Equity crowdfunding allows businesses to receive capital from investors in exchange for an ownership share of the company. Until recently, most Americans were left out of this conversation. With many states moving toward legalization of intrastate equity crowdfunding, entrepreneurs across the country may soon be able to use their state-specific exemptions to receive capital from new sources.
Kauffman Foundation Policy Engagement Manager Jason Wiens examines the benefits of intrastate crowdfunding in an article for Forbes.com. He focuses on its impact on the economic growth of businesses across the country, and how changes in crowdfunding policy could influence the future scope of financial backing.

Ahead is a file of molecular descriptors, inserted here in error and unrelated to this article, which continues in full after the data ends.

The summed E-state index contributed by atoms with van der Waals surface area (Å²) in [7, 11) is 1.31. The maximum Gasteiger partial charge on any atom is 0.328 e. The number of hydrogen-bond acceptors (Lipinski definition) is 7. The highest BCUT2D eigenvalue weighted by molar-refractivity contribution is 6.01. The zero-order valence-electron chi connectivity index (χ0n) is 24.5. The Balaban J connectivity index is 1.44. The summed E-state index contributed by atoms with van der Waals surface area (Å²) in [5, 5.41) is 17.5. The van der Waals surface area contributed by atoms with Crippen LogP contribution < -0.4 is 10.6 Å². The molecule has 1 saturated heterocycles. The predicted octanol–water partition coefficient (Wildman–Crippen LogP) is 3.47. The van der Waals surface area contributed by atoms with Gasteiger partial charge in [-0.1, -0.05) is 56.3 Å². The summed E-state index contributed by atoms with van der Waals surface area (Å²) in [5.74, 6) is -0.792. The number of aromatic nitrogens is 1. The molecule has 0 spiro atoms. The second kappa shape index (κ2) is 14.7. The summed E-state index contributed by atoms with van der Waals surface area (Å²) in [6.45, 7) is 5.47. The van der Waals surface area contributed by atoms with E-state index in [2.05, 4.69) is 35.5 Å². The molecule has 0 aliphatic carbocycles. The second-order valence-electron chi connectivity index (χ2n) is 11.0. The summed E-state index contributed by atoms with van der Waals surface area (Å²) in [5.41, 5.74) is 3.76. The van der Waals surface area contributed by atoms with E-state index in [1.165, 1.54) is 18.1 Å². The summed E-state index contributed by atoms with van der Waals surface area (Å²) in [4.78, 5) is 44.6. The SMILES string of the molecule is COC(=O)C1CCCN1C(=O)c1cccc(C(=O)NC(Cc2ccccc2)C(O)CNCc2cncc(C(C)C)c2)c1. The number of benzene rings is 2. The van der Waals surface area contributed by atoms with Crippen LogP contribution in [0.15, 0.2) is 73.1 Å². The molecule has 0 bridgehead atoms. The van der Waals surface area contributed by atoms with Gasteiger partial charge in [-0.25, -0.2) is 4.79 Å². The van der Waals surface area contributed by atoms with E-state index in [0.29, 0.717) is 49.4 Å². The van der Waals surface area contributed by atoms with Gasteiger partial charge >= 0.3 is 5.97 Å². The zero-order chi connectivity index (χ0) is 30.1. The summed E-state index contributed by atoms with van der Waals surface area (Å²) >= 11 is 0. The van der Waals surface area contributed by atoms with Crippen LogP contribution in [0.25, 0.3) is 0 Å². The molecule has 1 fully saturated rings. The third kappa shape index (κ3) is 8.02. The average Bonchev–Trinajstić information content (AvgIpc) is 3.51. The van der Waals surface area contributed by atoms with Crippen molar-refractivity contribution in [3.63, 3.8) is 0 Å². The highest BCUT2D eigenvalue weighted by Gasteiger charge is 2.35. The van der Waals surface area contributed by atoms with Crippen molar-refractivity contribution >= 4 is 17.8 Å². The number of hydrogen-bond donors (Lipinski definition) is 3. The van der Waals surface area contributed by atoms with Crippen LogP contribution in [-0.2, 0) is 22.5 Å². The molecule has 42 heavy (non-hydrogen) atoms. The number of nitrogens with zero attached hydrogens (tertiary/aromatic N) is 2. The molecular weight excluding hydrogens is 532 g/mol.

Read an excerpt from the post below.
State Equity Crowdfunding Policies Hold Promise
More than two years after passage of the Jumpstart Our Business Startups (JOBS) Act, the U.S. Securities and Exchange Commission (SEC) is still writing the regulations that will govern equity crowdfunding in America.
Widely anticipated for its perceived potential to unlock hundreds of millions of dollars in capital, entrepreneurs and policymakers alike have been understandably upset by the slowness of the process.
Equity crowdfunding was billed as a solution to economic malaise as startups across the country would now be able to raise funds from any interested American and not just venture capitalists and accredited investors.
Read the rest of the post on Forbes.com to find out more.